join us

EyeForTransport’s
3PL Summit &
Chief Supply Chain Officer Forum

Workshop: Driving Sustainable
Business Value from
Supply Chain Data

Facilitator: Richard Sharpe
CEO, Competitive Insights, LLC

June 20, 2016 • 1:00 – 5:00 pm CT
Radisson Blu Aqua – Chicago, IL



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complexity reduction ::
supply chain optimization as a competitive advantage

study by Georgia Tech shows that a company’s stock price drops by 8% when the company experiences a glitch in its supply chain


customer buying patterns ::
measuring the true profitability of products, services and customers

from increased transparency comes actionable insight


we appreciate your feedback, please respond to our five minute survey here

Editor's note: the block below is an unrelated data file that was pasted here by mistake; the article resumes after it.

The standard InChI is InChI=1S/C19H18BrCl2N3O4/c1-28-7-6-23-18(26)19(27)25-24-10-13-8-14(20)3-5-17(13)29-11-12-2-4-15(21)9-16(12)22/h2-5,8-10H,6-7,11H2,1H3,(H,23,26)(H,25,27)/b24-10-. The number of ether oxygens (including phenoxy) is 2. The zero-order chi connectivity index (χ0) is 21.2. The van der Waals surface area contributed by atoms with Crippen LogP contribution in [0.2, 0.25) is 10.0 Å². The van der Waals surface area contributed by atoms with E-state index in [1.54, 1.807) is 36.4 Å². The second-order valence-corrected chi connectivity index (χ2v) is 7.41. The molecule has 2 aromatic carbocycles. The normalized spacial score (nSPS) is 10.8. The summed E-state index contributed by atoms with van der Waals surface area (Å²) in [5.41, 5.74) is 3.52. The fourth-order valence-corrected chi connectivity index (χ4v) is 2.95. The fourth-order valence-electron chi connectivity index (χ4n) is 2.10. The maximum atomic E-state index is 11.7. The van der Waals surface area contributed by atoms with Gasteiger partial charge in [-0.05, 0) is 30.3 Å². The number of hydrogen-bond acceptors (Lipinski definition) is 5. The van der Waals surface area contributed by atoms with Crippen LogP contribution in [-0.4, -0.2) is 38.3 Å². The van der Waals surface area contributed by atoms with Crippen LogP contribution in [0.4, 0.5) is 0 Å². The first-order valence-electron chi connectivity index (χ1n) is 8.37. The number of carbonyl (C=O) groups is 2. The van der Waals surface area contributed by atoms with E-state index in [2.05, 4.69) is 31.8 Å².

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Competitive Insights, LLC

4200 Northside Parkway NW, Bldg. 12 • Atlanta, Georgia 30327 • 770.922.4400
www.ci-advantage.com

Case Study: ConAgra Foods

food processing($18 billion revenue)

makes and sells packaged foods available in supermarkets, restaurants & food service

business challenge

to identify the more efficient network design in order to consolidate 14 separate networks



We were very pleased with the deliverables for this project. The results were not just theoretical but grounded on the real needs of the business.
Stephen Tibey • Senior Vice President , Integrated Logistics • ConAgra


solution

network optimization

descriptive • prescriptive analytics
supply chain • finance • sales

data governance • model actual costs associated with each component of the product flows and running the Distribution Centers




  • 7 digit

    savings was identified with consolidated network



  • improved

    servicing customers with regional insights



  • insight

    to specific regional strategies